World’s End in Hingham was most likely named for its natural scenic landscape and stunning harbor views. No one has ever lived on the 251-acre peninsula, according to the Trustees of Reservations, which manages the property. That distinction makes it even more deserving of its apocalyptic title.
Intriguing stories lurk behind many other addresses.
The Merrymount section of Quincy received its name from the mischieviously creative mind of Thomas Morton, a fun-loving adventurer who settled in that part of Quincy in the early 17th century. Morton was popular among traders and Native Americans in the area, but his carefree ways quickly made him an enemy of the Pilgrims in Plymouth. (Morton enjoyed nicknaming his rivals; he referred to Myles Standish, the military captain of Plymouth Colony, as “Captain Shrimp.”) In 1627 Morton installed a maypole at his settlement. Morton made his maypole from an 80-foot pine tree and decorated it with ribbons and garlands, and a pair of antlers attached to the top. He hosted huge parties at which everyone danced and drank liquor, and he renamed the area “Ma-re Mount” — a play on words that he knew would surely irk his puritanical neighbors in Plymouth. John Endicott, a Puritan and the first governor of the Massachusetts Bay Colony, later cut down Morton’s maypole, and there were attempts to deport Morton to end his merrymaking. Today, the Quincy neighborhood is still known as Merrymount, and Maypole Road and Maypole Park stand as testaments to Morton’s legendary dance party.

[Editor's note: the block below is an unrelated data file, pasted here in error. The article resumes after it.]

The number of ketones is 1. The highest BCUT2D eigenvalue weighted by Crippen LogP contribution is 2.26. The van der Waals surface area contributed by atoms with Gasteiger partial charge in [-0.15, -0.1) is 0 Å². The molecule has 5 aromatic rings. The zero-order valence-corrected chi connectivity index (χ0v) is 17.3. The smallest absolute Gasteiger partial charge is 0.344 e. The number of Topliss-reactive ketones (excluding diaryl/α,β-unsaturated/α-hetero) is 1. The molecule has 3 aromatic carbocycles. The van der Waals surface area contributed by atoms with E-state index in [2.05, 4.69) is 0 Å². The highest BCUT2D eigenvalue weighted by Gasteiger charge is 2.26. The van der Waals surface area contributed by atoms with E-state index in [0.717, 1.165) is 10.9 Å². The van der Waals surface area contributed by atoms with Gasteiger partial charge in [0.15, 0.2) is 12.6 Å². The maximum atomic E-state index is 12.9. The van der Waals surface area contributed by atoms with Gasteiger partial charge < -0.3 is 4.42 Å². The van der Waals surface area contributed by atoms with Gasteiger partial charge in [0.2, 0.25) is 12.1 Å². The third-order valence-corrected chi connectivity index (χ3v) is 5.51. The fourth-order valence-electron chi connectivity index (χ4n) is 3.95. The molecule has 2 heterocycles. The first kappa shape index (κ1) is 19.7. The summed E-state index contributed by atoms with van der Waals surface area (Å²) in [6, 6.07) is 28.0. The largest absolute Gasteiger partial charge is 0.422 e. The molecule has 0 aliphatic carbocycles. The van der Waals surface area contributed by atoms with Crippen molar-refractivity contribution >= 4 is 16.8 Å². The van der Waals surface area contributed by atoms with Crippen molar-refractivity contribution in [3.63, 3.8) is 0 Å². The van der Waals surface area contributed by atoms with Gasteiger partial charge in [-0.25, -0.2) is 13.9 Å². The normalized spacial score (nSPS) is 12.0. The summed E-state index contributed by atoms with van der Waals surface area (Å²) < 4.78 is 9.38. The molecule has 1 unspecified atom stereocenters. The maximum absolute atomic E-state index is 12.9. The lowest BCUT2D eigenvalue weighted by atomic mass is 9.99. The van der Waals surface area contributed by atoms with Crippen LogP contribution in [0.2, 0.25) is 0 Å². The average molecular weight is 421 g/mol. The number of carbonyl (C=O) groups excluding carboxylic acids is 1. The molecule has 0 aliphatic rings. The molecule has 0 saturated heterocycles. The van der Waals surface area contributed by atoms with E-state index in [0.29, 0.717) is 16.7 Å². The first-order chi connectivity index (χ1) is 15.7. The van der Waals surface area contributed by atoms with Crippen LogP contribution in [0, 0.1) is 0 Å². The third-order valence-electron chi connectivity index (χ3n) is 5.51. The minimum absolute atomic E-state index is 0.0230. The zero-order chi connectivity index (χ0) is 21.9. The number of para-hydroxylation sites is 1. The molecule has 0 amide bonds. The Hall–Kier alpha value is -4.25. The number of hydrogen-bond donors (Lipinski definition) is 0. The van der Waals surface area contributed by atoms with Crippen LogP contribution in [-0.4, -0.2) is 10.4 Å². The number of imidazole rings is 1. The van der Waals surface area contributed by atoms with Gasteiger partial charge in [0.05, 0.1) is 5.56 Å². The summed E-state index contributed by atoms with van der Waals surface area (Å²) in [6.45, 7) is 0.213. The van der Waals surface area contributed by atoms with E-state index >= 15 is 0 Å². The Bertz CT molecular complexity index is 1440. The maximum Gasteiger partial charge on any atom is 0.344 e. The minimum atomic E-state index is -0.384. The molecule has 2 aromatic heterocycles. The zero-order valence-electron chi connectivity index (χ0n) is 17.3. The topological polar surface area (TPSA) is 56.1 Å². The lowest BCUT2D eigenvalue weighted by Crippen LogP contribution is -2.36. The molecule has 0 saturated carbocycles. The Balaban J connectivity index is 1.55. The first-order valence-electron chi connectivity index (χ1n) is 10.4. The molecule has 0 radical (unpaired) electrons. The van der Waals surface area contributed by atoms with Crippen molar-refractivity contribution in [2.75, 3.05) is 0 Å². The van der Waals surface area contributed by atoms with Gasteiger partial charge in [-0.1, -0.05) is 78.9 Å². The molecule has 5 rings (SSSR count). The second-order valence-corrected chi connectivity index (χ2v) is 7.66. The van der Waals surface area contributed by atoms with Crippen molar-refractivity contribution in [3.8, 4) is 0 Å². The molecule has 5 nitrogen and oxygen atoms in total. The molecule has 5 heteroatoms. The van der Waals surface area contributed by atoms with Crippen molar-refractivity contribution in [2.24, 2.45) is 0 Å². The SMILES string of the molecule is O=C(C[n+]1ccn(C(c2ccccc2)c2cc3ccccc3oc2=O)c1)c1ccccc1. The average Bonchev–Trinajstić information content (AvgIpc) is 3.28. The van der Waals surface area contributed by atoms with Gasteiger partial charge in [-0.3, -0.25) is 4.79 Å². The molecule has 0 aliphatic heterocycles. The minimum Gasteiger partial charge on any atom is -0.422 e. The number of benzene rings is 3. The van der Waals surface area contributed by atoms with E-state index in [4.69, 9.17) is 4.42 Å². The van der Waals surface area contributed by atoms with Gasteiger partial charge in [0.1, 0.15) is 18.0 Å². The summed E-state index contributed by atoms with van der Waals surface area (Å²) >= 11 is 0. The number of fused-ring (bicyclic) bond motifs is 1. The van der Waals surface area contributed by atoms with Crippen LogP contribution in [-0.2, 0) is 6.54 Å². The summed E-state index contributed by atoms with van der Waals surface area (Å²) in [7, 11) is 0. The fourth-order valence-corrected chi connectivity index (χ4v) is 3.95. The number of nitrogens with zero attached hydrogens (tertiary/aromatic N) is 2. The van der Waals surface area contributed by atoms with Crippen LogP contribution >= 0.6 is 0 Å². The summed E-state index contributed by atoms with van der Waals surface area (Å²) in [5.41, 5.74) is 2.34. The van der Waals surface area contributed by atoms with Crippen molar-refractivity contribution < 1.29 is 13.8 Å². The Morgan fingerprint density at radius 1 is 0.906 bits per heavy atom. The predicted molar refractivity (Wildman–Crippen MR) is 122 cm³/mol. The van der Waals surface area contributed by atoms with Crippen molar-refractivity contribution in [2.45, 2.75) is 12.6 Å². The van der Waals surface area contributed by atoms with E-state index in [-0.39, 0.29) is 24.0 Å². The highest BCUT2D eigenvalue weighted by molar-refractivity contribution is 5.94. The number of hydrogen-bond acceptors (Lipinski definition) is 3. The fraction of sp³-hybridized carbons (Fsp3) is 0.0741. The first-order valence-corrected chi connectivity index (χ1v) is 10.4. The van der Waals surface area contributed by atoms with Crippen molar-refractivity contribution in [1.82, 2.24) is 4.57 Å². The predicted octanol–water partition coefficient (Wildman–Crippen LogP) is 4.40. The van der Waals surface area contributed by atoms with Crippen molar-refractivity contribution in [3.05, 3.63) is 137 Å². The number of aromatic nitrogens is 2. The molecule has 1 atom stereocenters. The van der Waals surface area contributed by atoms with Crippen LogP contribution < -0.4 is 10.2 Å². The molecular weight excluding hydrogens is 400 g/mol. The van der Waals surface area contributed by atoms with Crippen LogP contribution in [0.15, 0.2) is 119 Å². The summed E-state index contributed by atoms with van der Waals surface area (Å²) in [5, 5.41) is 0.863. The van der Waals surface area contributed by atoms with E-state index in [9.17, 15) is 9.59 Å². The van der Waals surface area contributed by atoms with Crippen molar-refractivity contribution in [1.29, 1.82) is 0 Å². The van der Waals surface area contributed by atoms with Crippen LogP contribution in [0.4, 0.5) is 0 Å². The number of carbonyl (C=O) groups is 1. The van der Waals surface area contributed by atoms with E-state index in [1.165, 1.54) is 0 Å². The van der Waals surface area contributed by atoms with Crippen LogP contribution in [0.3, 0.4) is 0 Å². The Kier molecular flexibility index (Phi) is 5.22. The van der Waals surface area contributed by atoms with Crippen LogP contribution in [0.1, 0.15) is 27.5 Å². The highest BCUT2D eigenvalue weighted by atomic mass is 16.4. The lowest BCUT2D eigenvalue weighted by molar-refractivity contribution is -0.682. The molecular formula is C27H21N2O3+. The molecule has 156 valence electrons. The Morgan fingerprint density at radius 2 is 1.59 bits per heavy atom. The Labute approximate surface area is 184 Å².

While some names have fallen out of fashion — Madagascar and Donkeyville, for example — others have stuck around, if not in everyday language, then in the form of businesses and landmarks. In Bridgewater, for instance, you’ll find Scotland House of Pizza and the Olde Scotland Links municipal golf course. In Whitman, there is the Little Comfort General Store. In Scituate you can go to Egypt Beach for a swim or stop by the Egypt Country Store. You can drive down Egypt Beach Road and Egypt Avenue. There are even streets called Cairo Circle and Pyramid Lane.
Why is part of Scituate called Egypt? According to one theory published in the Boston Journal in 1874, that area had fertile soil, so corn grew more easily there. One day, a group of men who were on their way there to buy corn stopped at Esquire Pierce’s store for a drink. They waited for Pierce to come down and open his shop, and when he finally appeared, he said: “Well, boys, are you going down into Egypt to buy corn?” From that point on, whenever anyone stopped for rum at Pierce’s or went to North Scituate for corn, they said they were going to Egypt to buy corn.
The passage of time shrouds the linguistic origins of some places, such as Plymouth’s White Horse Beach. Over the years, several books have purported that its name was inspired by a lovelorn woman named Helen who rode a white horse into the waves and drowned in 1778. However, there are no records of this really happening, according to Peggy Baker, former executive director of the Pilgrim Society and Pilgrim Hall Museum.
“It has absolutely no historical basis — it’s what we call a romantic legend,” said Baker. That particular myth was derived from a poem called “Helen of White Horse,” which was written by Timothy Otis Paine around 1890. The true story behind the beach’s name remains unclear to this day.
“It’s a mystery,” said Baker.